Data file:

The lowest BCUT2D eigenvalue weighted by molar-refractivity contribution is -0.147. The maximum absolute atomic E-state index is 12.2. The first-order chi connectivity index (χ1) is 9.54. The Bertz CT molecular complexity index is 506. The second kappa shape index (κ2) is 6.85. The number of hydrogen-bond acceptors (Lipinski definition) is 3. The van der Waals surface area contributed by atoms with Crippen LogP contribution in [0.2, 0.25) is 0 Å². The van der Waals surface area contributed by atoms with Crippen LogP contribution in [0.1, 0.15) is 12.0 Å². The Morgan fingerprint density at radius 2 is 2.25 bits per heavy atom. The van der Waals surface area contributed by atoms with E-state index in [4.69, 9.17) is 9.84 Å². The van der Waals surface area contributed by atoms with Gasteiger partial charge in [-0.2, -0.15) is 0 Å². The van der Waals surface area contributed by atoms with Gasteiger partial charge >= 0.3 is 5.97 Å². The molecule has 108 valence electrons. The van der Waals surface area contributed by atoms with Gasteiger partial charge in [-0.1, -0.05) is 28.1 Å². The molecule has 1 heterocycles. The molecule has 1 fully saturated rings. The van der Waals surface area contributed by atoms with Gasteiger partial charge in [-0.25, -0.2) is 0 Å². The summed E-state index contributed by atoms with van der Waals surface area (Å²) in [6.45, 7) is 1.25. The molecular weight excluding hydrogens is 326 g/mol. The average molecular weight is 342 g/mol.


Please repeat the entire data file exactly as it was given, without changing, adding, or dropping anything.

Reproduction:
The lowest BCUT2D eigenvalue weighted by molar-refractivity contribution is -0.147. The maximum absolute atomic E-state index is 12.2. The first-order chi connectivity index (χ1) is 9.54. The Bertz CT molecular complexity index is 506. The second kappa shape index (κ2) is 6.85. The number of hydrogen-bond acceptors (Lipinski definition) is 3. The van der Waals surface area contributed by atoms with Crippen LogP contribution in [0.2, 0.25) is 0 Å². The van der Waals surface area contributed by atoms with Crippen LogP contribution in [0.1, 0.15) is 12.0 Å². The Morgan fingerprint density at radius 2 is 2.25 bits per heavy atom. The van der Waals surface area contributed by atoms with E-state index in [4.69, 9.17) is 9.84 Å². The van der Waals surface area contributed by atoms with Gasteiger partial charge in [-0.2, -0.15) is 0 Å². The van der Waals surface area contributed by atoms with Gasteiger partial charge >= 0.3 is 5.97 Å². The molecule has 108 valence electrons. The van der Waals surface area contributed by atoms with Gasteiger partial charge in [-0.1, -0.05) is 28.1 Å². The molecule has 1 heterocycles. The molecule has 1 fully saturated rings. The van der Waals surface area contributed by atoms with Gasteiger partial charge in [-0.25, -0.2) is 0 Å². The summed E-state index contributed by atoms with van der Waals surface area (Å²) in [6.45, 7) is 1.25. The molecular weight excluding hydrogens is 326 g/mol. The average molecular weight is 342 g/mol.